Is there an ideal CV length? And can they run across more than two pages? The longer your career experience, the more these questions start to burn in the minds of jobseekers.
When you speak to experienced recruiters they should be offering you sound advice around the development of your CV. The length should be determined by your level of seniority and experience.
You still need to be succinct though, so forget the 12 page essay and let’s look to really driving home your key achievements and successes.
Is it relevant?
Your guiding principle when preparing a CV should be relevance. The stint you did at the service station back in 1989 was indeed confidence building, but your CV needs to be tailored to the job you’re applying for.
The most important information to include – and the one employers will be most interested in – are your achievements in previous roles. The more senior you are, the more you will have and the longer your resume can justifiably be. Nevertheless, stick to the last 10 years or so.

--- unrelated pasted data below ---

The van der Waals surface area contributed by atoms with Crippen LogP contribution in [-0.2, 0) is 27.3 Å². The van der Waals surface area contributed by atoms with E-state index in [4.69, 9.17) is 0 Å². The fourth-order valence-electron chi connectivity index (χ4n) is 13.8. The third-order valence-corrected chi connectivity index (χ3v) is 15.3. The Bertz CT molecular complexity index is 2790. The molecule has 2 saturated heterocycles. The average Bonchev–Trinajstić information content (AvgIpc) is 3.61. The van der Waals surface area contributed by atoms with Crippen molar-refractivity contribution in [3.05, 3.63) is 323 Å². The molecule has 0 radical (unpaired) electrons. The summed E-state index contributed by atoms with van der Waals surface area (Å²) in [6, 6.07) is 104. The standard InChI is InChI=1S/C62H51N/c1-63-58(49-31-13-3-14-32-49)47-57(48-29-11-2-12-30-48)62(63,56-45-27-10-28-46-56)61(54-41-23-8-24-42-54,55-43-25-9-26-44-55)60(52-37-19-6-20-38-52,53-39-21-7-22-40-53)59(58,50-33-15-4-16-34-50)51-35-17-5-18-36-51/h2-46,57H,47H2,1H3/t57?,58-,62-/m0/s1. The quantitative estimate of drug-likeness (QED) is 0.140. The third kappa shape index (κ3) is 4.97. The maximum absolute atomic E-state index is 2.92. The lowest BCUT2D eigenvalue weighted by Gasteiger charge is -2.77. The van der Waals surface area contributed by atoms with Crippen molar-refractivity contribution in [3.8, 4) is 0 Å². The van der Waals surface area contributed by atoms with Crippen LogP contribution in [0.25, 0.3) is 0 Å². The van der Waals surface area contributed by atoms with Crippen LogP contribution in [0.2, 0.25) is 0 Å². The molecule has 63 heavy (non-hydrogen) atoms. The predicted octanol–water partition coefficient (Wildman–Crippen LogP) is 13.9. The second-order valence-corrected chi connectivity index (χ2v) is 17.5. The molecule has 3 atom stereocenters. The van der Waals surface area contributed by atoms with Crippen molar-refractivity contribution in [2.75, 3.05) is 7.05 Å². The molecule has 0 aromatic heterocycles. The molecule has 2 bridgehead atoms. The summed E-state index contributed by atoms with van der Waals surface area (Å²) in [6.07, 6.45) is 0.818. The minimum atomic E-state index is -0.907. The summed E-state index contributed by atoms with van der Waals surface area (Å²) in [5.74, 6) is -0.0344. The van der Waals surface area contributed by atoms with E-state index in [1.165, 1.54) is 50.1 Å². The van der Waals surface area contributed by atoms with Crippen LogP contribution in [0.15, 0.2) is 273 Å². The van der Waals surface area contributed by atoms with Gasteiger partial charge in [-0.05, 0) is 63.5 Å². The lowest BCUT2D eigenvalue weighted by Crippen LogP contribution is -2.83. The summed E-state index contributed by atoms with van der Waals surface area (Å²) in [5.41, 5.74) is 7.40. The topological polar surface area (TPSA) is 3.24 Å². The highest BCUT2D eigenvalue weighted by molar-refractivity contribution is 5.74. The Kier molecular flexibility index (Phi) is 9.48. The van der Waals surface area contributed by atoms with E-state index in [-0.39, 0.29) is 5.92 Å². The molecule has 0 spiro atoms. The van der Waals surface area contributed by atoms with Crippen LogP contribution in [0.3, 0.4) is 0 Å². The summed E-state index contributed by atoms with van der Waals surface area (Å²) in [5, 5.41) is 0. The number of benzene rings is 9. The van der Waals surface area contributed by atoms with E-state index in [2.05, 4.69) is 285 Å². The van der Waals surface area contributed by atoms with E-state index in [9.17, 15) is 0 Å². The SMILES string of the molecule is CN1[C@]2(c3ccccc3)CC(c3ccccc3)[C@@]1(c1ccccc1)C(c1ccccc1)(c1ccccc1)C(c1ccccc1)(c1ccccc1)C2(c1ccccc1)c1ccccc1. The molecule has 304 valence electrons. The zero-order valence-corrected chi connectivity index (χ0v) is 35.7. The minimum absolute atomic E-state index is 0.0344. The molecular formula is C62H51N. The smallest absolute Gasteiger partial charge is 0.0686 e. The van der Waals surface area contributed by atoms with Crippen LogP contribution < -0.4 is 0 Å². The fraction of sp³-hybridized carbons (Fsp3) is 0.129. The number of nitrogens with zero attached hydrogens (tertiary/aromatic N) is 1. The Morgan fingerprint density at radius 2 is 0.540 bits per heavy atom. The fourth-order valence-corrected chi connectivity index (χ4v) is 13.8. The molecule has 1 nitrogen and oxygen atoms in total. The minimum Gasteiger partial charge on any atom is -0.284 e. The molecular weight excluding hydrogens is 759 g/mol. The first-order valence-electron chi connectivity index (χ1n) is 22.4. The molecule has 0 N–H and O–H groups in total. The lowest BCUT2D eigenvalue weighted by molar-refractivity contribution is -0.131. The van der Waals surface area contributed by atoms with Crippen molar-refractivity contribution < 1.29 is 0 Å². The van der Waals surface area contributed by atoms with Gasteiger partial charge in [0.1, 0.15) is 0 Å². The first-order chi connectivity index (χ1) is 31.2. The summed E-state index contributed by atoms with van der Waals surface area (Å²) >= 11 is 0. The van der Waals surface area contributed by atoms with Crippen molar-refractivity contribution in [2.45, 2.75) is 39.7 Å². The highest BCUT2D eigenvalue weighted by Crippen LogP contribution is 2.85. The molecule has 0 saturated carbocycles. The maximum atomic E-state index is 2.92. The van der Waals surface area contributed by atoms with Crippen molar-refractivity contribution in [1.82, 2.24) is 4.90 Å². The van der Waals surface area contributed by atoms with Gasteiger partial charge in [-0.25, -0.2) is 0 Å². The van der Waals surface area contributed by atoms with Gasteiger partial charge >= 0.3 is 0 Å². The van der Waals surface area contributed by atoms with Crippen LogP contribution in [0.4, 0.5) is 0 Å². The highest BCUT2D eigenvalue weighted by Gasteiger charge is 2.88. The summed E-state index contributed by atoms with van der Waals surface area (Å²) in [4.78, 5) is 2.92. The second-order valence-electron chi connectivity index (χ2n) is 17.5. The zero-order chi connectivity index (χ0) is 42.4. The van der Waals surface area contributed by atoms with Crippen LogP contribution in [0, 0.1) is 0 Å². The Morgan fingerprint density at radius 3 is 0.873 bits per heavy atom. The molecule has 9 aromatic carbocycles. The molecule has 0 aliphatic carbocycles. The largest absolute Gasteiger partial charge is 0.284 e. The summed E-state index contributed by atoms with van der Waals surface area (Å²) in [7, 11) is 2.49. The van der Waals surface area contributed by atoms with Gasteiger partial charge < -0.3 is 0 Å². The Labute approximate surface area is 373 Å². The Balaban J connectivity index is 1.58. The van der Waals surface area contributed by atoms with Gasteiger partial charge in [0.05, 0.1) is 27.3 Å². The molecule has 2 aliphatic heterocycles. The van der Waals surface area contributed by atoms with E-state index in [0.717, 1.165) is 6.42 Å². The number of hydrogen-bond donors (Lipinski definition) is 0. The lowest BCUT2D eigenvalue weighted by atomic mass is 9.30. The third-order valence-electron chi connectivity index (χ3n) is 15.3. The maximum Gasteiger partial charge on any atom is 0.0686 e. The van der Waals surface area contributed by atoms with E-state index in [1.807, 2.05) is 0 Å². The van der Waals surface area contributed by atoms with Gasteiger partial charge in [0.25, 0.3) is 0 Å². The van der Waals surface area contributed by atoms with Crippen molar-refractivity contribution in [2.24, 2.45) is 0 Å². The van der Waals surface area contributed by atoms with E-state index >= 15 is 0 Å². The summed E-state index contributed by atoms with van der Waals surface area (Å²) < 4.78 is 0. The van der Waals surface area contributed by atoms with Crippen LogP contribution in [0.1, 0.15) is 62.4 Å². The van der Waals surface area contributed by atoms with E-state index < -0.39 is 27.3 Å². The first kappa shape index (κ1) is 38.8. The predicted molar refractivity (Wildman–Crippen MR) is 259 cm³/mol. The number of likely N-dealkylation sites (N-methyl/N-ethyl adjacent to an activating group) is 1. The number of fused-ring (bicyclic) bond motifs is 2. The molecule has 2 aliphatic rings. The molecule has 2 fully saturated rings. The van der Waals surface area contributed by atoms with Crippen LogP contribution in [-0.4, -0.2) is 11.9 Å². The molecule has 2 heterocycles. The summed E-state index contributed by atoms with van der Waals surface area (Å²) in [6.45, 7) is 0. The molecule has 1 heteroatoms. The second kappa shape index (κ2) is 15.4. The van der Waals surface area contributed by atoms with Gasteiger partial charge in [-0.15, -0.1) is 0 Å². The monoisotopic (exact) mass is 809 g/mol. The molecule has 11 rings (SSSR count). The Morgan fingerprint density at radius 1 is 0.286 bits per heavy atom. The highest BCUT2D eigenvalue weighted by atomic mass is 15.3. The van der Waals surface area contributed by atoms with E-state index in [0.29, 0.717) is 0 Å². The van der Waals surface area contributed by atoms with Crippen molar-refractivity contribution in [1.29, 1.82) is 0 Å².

Keep it brief
Your resume should provide a snapshot of your experience, skills and what you have to offer. Be succinct – that in itself demonstrates your ability to communicate effectively and efficiently. Even your Executive Summary should only be a few lines.
Dates of employment with previous jobs, locations and whether they were permanent or contract positions are vitally important. Make sure your dates line up and be prepared to explain any gaps that may raise questions – for example, if you took time off to go travelling, say so.
Back up with evidence
No hiring manager wants to read vague, grandiose statements that aren’t backed up by facts. Everyone says they have great communication skills and are a team player, but that doesn’t mean anything without supporting evidence.
If you claim to be strategic, prove it by citing an example of when you developed and implemented an innovative strategy in your past work and projects. This will ensure your CV stands out from the crowd.
More top tips...
- Don’t repeat yourself
- Use active language
- Avoid clichés and jargon
- Keep paragraphs and sections short
- Only use detail that’s relevant to the job
- Quantify your achievements
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